Andrew Robb: They're saying you're not doing labour market testing and my best defence is that all through this negotiation, I knew that if we strayed from what already existed as our requirements in Australia, if we strayed from the worker protections that were put in place by Labor, I knew that we would have a hell of a dog fight. So every time my negotiators came to me and said, ‘We're looking to offer this or make this concession’, I'd say, ‘Is that still within our worker protection legislation?’

Steve Price:  Well the reason we get hung up on this is the scare campaign works.

Andrew Bolt: On the blue collar workers anyway.

Steve Price:  On our radio station last week, Minister we got caller after caller after caller with all of these very strange conspiracy theories about the invasion of Chinese workers; ‘We won't be able to drink milk because there'll be none left’,  all of that stuff is out there, and an audience that listens to this station is believing it. So the sales job's got to be a bit better doesn’t it?

Andrew Bolt: And in fact to pick up on that, weren’t there poll indicators that in the seat of Canning which is going to a byelection in a couple of weeks – lots of fly-in-fly-out workers – the issue is biting with them?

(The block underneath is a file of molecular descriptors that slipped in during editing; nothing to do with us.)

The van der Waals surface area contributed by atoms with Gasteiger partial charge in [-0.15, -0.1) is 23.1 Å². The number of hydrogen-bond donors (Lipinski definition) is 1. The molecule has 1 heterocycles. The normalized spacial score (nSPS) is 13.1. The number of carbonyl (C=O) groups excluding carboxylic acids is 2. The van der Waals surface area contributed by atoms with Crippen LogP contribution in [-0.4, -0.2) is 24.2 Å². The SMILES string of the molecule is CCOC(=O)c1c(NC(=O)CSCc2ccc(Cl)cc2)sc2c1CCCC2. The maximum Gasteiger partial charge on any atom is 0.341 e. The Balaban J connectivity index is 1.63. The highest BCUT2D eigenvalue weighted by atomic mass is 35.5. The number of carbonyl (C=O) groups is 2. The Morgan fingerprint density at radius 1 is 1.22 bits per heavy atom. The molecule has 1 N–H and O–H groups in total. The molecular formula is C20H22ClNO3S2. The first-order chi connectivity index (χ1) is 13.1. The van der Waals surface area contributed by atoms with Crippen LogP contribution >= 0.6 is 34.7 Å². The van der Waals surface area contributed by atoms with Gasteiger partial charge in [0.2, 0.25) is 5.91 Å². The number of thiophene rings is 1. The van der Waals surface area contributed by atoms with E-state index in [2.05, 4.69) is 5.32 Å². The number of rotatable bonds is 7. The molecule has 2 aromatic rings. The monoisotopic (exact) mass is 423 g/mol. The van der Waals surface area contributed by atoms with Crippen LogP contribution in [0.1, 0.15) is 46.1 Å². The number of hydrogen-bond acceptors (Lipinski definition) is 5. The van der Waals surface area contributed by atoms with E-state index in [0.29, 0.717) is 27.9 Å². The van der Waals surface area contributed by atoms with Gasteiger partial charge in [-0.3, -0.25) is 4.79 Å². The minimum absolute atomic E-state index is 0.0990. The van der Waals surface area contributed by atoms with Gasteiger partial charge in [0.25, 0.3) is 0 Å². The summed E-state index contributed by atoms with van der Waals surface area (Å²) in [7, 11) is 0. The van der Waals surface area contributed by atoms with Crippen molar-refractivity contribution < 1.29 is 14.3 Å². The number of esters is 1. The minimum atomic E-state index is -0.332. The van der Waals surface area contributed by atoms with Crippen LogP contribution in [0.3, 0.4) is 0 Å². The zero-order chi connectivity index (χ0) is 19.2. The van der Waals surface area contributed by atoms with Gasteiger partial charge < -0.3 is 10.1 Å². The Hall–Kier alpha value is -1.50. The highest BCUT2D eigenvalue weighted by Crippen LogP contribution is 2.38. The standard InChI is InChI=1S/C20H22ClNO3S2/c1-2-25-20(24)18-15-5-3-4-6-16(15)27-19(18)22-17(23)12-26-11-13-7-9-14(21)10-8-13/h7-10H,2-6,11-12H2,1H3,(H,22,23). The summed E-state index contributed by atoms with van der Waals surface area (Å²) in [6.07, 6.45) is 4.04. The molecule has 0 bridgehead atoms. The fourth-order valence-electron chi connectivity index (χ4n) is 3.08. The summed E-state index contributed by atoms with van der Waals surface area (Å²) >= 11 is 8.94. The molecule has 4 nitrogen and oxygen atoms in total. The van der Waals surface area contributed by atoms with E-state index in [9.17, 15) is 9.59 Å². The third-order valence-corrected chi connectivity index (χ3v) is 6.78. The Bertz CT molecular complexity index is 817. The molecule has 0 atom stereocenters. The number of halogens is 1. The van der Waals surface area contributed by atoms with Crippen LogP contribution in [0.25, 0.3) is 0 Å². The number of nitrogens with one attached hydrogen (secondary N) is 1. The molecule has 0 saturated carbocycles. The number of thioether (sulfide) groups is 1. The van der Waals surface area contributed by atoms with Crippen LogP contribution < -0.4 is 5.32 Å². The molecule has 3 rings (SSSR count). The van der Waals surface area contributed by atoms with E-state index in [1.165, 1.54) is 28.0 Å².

Andrew Robb: No it is biting everywhere; I’ve never disputed that. If you spend $12 million scaring the pants off people all over the country, that's the consequence. Now, $12 million they've spent on calls, television ads and they’ve got billboards up and down the coast – all in marginal seats by the way – that is having an effect. You tell people you're going to lose your job because of this free trade agreement, there's no explanation or anything; it cuts through. But we haven't got $12 million.  $12 million is about half what either the Labor or Liberal party spend on each campaign. The unions have spent it in two and a half months on this one issue.